Thievery in motion

Two pickpockets look back at their angry intended victim.
Two pickpockets look back at their angry intended victim.

The foot of Charles Bridge, in Prague, is alive with movement. People come and go, lounging and looking, snapping pictures, sipping sodas, eager not to miss a thing on their own personal agendas. Souvenir kiosks attract tight knots of tourists who admire glass animals, wooden puppets, and mad-hatter hats. The corner concert hall, advertising afternoon Mozart recitals, employs a pair of mimes to pass out pamphlets and harass the public.

Bob and I were staking out a pair of well-dressed women with two teenage boys. One of the women carried a blazer slung over one shoulder. As we surreptitiously observed the foursome, we pantomimed the restless and fidgety movements of people waiting for tardy friends, impatiently glancing at our watches and scanning the streets. Simultaneously, we strained to see over and around the milling mob.

The team showed us thievery in motion. As pedestrians waited to cross, the young boys, the stalls, positioned themselves in front of the target victim chosen by the women. The light changed, the crowd surged, and—

Two tousle-headed whitefaces were thrust under our noses. Painted lips grinned over ruffled collars. The pesky mimes had snuck up on us and began to make a scene, flitting around us like butterflies. They mimicked our waiting charade, tapping their toes and drumming their fingers on air. Unaware that theirs was a copy of a copy, the duo performed their inauthentic imitation with self-satisfaction. The pickpocket team crossed the street while the mimes were in our faces, blocking our view and making a nuisance of themselves.

We needn’t have worried about missing the demonstration; we were treated to numerous repetitions of the same choreography. A new crowd of pedestrians gathered and the team members took up their places. With the boys positioned in front of their chosen, the women closed in behind the mark. When the light changed, the boys stepped off the curb, then hesitated—stalled—causing the mark to bump into them. The women naturally crashed into the mark and, in the moment of physical contact, dipped into the victim’s pocket.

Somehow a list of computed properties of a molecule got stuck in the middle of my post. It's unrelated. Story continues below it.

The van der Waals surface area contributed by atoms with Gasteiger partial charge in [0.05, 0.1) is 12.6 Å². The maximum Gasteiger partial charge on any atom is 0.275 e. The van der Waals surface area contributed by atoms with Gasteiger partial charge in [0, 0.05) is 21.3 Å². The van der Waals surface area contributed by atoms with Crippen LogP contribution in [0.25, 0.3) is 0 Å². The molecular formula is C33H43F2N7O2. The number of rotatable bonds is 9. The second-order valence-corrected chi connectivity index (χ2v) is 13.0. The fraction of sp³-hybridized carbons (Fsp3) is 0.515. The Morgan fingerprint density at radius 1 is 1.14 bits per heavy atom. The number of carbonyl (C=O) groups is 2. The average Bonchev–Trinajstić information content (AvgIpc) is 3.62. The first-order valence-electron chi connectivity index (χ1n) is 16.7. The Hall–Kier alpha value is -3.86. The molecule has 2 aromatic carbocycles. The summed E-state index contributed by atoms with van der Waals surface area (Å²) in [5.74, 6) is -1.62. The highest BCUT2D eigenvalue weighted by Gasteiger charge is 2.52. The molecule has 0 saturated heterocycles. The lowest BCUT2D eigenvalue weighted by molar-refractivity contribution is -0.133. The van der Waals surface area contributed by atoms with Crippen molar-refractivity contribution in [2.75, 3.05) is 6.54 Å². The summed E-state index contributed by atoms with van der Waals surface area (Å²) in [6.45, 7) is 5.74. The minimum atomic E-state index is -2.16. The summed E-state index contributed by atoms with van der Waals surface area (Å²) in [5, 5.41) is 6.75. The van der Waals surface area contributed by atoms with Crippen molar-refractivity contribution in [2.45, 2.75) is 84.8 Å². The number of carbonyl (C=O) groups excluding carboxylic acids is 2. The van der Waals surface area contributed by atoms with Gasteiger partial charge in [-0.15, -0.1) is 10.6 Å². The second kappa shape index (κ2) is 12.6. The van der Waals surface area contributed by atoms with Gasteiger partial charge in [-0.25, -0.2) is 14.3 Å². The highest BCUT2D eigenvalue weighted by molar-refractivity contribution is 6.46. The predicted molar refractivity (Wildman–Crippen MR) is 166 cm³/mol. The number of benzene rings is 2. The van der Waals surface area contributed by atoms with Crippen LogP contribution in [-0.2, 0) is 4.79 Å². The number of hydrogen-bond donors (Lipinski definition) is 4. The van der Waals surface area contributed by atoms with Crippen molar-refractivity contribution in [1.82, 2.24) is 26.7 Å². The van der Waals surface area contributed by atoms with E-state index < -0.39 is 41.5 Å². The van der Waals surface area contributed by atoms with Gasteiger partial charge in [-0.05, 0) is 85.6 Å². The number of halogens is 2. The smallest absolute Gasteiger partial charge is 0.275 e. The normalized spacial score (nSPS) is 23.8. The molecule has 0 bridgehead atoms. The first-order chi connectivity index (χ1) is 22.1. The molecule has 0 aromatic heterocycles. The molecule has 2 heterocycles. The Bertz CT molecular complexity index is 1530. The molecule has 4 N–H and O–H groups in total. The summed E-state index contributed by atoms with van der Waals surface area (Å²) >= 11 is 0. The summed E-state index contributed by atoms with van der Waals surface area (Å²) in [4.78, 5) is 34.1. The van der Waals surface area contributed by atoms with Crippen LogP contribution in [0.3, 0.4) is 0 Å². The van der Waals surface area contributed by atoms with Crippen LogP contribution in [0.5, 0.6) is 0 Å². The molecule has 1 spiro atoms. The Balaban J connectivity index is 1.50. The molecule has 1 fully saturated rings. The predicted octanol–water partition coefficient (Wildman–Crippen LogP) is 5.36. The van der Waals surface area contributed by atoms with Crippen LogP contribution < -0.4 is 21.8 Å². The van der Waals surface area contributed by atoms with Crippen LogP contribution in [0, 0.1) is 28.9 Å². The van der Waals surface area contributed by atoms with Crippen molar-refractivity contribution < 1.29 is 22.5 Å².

Over half an hour, as they repeated their scripted moves, the two women occasionally lifted their heads to scan the crowd but, for the most part, they laughed, chatted, and gently scolded the boys as they worked. They appeared as natural and at ease as every other individual on the square, and possessed the intersection as confidently as did the mimes. Nothing would give them away to the casual observer, unless one noticed that they never left the intersection. What tourist, or local for that matter, crosses and recrosses the same street, again and again?

I used the words choreography and scripted moves, which usually do not apply to opportunists. While this outfit utilized a minor strategy, I wouldn’t call them strategists. They went for the easy marks, made many efforts, and had a high rate of failure. They didn’t invest much in each set-up and were rarely noticed by a newly replenished crowd.

The two women at left are pickpockets. The two boys at right are their stalls. The woman at center was the intended victim.
The two women at left are pickpockets. The two boys at right are their stalls. The woman at center was the intended victim.

Often, the team targeted women with large handbags. Under the cover of the jacket-tool, they delicately dipped and groped for treasure. We saw them get nabbed twice in that half hour. Once, when they crossed late, the foursome got stuck on the narrow median strip with their victim. Trapped together, the victim and her husband accused the women in German. Cars, trucks, and trams careened wildly around them. Appearing frustrated, the victim repeatedly opened the flap of her own bag, demonstrating what she knew the two women had done. The thieves pretended ignorance and refused to respond.

When the light finally changed and the opponents were freed from their traffic island prison, they stormed off in opposite directions. Bob and I caught up with the victim and learned that nothing had been stolen. But she had felt a hand in her purse. She was alert, she was quick, and she was furious.

So many gangs like these prey on visitors to Prague that, combined with well-known taxi scams and restaurant overcharges, the city’s reputation for tourism has been seriously damaged.

Group tour leader Graham Bell, of London, traveled to Prague with a group of 21. Of those, nine were pickpocketed. Nine who left themselves open to opportunists—a totally unnecessary state. Bob and I would encourage any of our readers to visit Prague for it’s stunning beauty—you will go prepared.

Excerpt from Travel Advisory: How to Avoid Thefts, Cons, and Street Scams
Chapter Five: Rip-Offs: Introducing… the Opportunist

© Copyright 2008-2011 Bambi Vincent. All rights reserved.

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  • on I haven’t had to worry too much about pickpockets yet, but I’ve dfnieitely given it some thought for our upcoming mother/daughter Europe trip. My go-to purse in the US is a cross-body bag, so I imagine I’ll use that for comfort and familiarity as much as to keep easy tabs on it.

  • THANK YOU SO MUCH for taking all the trouble – hunting, filming, interviewing and sharing so that tourists can go home with beautiful memories instead of heartaches, fear, anger and above all, the inconveniences.

  • It’s so fascinating to read in detail how the p ps work, and how you spot them so easily. We know what to look for now, but have never managed to spot them, even in the most obviously likely places.

    Good work, you are educating the public.

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